What kind of responses have you gotten from your fans?
I’ve been hit with a lot of people who are grateful for “Nikki and Nora,” which I find flattering and sad. I think the fact that I’m being approached by people on the street who are saying, “Finally I get to see me portrayed. I get to see a version of me.” It’s flattering that they like the work, but like politically and morally, it means so much to me because I feel like, not to get too precious about it, but I feel like I get to be a part of something that enables people to see versions of themselves on screen, which means a lot. They should get that. Everybody should get that.
How does it feel to know that your fans brought “Nikki and Nora” to life as a web series through Indiegogo?
I think it’s great. To be perfectly honest, I also think it’s a sign that there’s not enough of this product out there. I think that the lesbian community is so sorely underrepresented in television these days. For people to have to watch a 10-year-old pilot online, I mean, for god’s sake, make some shows (laughter). I applaud “The Fosters.” I applaud ABC Family. I think it’s terrific, and those two actresses are fantastic, and I just think it’s about damn time.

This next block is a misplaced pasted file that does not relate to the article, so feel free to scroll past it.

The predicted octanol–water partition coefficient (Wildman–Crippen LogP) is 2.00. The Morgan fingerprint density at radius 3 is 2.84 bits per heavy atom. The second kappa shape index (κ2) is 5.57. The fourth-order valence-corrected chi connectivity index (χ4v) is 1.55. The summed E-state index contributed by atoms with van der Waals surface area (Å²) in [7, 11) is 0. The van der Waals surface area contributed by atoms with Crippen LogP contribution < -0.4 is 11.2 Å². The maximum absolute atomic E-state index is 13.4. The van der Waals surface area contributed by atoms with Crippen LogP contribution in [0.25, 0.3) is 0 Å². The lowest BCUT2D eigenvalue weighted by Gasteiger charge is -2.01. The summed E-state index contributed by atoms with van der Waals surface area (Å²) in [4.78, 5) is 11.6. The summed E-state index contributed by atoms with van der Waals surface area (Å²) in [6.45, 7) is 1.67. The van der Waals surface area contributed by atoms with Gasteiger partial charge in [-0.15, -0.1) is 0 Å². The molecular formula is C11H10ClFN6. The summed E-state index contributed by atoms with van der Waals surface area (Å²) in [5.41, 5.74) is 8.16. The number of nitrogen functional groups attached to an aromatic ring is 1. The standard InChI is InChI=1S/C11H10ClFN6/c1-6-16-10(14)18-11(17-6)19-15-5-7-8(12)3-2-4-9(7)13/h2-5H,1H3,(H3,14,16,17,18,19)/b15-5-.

Do we have a “Nikki and Nora” season two to look forward to?
I know that Nancylee is hoping that we’re going to shop it around and see what people think. I’m sure there’s a little parcel of land out there for us somewhere where this can keep on getting produced. We have really gracious fans, really supportive fans as is evident by the fact that they helped us raise the money. I think it will have a life somewhere again, and I think when people get along and genuinely love each other as much as we do as a group, I think people enjoy watching that. You can tell the difference. I tend to think things happen the way they’re supposed to, and I think the show has stuck around in some capacity for 10 years, so I see no reason why it shouldn’t keep going.